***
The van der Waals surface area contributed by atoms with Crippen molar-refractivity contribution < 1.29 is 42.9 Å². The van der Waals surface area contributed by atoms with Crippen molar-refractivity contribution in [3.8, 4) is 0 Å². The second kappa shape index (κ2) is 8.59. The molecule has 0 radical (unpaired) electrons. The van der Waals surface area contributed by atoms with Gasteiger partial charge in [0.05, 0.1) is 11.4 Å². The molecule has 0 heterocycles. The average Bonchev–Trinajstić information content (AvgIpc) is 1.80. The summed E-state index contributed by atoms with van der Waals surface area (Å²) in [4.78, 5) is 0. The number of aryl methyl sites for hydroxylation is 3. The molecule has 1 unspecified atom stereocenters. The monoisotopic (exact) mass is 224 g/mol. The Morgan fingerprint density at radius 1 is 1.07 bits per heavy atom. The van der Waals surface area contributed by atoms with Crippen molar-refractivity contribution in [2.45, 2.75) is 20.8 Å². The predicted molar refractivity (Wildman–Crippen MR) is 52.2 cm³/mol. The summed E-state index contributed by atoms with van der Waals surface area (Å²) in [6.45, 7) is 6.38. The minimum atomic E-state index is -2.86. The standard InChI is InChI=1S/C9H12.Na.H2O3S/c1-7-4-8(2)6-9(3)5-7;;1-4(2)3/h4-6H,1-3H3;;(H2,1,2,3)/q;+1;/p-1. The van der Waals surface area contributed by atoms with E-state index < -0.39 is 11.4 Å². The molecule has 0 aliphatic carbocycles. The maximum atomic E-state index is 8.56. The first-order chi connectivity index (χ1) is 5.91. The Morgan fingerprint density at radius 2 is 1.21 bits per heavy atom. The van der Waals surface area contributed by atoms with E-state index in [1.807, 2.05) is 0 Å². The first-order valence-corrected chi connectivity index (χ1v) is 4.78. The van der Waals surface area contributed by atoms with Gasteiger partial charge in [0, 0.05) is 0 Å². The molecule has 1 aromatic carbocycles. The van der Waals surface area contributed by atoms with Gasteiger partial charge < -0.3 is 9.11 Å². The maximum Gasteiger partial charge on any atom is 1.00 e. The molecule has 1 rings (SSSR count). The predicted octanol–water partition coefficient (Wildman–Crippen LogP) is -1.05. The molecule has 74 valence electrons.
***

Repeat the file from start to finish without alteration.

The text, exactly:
The van der Waals surface area contributed by atoms with Crippen molar-refractivity contribution < 1.29 is 42.9 Å². The van der Waals surface area contributed by atoms with Crippen molar-refractivity contribution in [3.8, 4) is 0 Å². The second kappa shape index (κ2) is 8.59. The molecule has 0 radical (unpaired) electrons. The van der Waals surface area contributed by atoms with Gasteiger partial charge in [0.05, 0.1) is 11.4 Å². The molecule has 0 heterocycles. The average Bonchev–Trinajstić information content (AvgIpc) is 1.80. The summed E-state index contributed by atoms with van der Waals surface area (Å²) in [4.78, 5) is 0. The number of aryl methyl sites for hydroxylation is 3. The molecule has 1 unspecified atom stereocenters. The monoisotopic (exact) mass is 224 g/mol. The Morgan fingerprint density at radius 1 is 1.07 bits per heavy atom. The van der Waals surface area contributed by atoms with Crippen molar-refractivity contribution in [2.45, 2.75) is 20.8 Å². The predicted molar refractivity (Wildman–Crippen MR) is 52.2 cm³/mol. The summed E-state index contributed by atoms with van der Waals surface area (Å²) in [6.45, 7) is 6.38. The minimum atomic E-state index is -2.86. The standard InChI is InChI=1S/C9H12.Na.H2O3S/c1-7-4-8(2)6-9(3)5-7;;1-4(2)3/h4-6H,1-3H3;;(H2,1,2,3)/q;+1;/p-1. The van der Waals surface area contributed by atoms with E-state index < -0.39 is 11.4 Å². The molecule has 0 aliphatic carbocycles. The maximum atomic E-state index is 8.56. The first-order chi connectivity index (χ1) is 5.91. The Morgan fingerprint density at radius 2 is 1.21 bits per heavy atom. The van der Waals surface area contributed by atoms with E-state index in [1.807, 2.05) is 0 Å². The first-order valence-corrected chi connectivity index (χ1v) is 4.78. The van der Waals surface area contributed by atoms with Gasteiger partial charge in [0, 0.05) is 0 Å². The molecule has 1 aromatic carbocycles. The van der Waals surface area contributed by atoms with Gasteiger partial charge < -0.3 is 9.11 Å². The maximum Gasteiger partial charge on any atom is 1.00 e. The molecule has 1 rings (SSSR count). The predicted octanol–water partition coefficient (Wildman–Crippen LogP) is -1.05. The molecule has 74 valence electrons.